Review: Stakes is High by Mychal Denzel Smith

I read this book as part of my continuing efforts to be antiracist, and while I didn’t necessarily learn a lot of new information, Smith’s voice and personal insight were incredibly affecting.

What it’s about

From the Goodreads blurb:

The events of the past decade have forced us to reckon with who we are and who we want to be. We have been invested in a set of beliefs about our American identity: our exceptionalism, the inevitable rightness of our path, the promise that hard work and determination will carry us to freedom. But in Stakes Is High, Mychal Denzel Smith confronts the shortcomings of these stories — and with the American Dream itself — and calls on us to live up to the principles we profess but fail to realize.


In a series of incisive essays, Smith exposes the stark contradictions at the heart of American life, holding all of us, individually and as a nation, to account. We’ve gotten used to looking away, but the fissures and casual violence of institutional oppression are ever-present.


There is a future that is not as grim as our past. In this profound work, Smith helps us envision it with care, honesty, and imagination.

My thoughts

The six essays that comprise Stakes is High are insightful and thought-provoking. Smith takes a brutally honest look at the myth of the ‘American dream’ and how the Trump presidency is not an anomaly, but the end result of years of inequality and unjust policies.

Brilliantly written pieces with lots of history and diverse voices woven in. If you have liberal progressive politics—and if you have read widely about antiracism—it’s not likely that you will get a lot of new information from these essays, and it’s very likely that you will agree with much of Smith’s arguments and with his call to action. Still, everyone should read it for the powerful introspection and intelligent analysis of racism, sexism, poverty, and the lie of the American dream:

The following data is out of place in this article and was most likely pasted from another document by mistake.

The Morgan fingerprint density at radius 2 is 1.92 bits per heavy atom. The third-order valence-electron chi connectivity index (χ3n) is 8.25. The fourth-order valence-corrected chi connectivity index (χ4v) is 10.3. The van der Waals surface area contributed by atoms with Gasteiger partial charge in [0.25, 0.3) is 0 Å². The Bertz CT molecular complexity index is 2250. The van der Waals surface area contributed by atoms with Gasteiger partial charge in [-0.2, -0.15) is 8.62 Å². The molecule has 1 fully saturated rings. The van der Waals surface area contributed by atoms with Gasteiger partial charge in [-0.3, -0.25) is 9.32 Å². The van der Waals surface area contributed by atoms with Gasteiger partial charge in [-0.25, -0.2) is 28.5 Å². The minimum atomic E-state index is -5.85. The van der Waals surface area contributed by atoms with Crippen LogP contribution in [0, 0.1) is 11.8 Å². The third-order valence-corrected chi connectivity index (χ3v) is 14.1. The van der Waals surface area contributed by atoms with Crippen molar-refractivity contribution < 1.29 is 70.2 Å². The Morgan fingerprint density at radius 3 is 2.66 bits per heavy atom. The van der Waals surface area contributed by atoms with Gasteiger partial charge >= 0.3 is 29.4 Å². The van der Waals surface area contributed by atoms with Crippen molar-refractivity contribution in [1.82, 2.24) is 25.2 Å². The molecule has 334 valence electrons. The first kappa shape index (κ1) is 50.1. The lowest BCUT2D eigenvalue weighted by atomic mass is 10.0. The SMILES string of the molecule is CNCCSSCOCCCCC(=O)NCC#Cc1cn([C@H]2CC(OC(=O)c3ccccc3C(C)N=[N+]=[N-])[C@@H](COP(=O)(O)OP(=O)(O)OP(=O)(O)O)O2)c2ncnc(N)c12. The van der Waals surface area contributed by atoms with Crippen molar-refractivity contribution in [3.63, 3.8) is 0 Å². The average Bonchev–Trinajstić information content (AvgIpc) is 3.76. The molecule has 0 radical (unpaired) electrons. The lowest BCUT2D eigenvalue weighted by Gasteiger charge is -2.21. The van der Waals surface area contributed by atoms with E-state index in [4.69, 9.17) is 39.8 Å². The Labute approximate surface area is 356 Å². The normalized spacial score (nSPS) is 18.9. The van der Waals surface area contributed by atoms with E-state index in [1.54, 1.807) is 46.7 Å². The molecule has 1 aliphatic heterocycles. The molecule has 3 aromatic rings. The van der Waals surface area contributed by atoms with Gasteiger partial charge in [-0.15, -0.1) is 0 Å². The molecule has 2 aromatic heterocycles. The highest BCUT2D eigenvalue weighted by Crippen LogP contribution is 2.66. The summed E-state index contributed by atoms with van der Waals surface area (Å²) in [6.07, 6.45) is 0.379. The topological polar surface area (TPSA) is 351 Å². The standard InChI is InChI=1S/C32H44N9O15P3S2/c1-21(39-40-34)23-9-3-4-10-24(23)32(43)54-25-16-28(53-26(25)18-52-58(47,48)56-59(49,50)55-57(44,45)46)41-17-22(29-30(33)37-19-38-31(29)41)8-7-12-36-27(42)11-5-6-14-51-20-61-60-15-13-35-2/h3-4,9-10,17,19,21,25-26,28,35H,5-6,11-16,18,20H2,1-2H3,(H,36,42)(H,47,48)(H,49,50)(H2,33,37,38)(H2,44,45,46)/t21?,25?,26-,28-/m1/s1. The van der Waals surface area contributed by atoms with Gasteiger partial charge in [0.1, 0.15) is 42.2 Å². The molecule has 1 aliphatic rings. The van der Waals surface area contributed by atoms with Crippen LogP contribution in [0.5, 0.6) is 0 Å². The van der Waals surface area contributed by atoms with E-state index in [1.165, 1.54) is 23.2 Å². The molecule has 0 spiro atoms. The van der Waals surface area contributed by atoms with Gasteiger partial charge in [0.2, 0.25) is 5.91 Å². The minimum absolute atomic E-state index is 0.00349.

“Where America has fucked up is by telling the myth as history—pretending that who we want to be is who we have always been—then building a proud and belligerent national identity out of the myth. American myths obscure a shameful past and protect the powerful.”

You should read this book, and read it soon.

Thanks to NetGalley and the publisher for my copy in exchange for this honest review.

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Review: The Heiress: The Revelations of Anne de Bourgh

Last December, I read and loved Molly Greeley’s excellent continuation of Charlotte Collins’ life, The Clergyman’s Wife. This December, I had the pleasure of reading The Heiress, Greeley’s fantastic, life-giving Anne de Bourgh story. I don’t know if she has any more Austen retellings/continuations planned, but I am absolutely on board to read them if she does.

What it’s about

From the Goodreads description:

As a fussy baby, Anne de Bourgh’s doctor prescribed laudanum to quiet her, and now the young woman must take the opium-heavy tincture every day. Growing up sheltered and confined, removed from sunshine and fresh air, the pale and overly slender Anne grew up with few companions except her cousins, including Fitzwilliam Darcy. Throughout their childhoods, it was understood that Darcy and Anne would marry and combine their vast estates of Pemberley and Rosings. But Darcy does not love Anne or want her.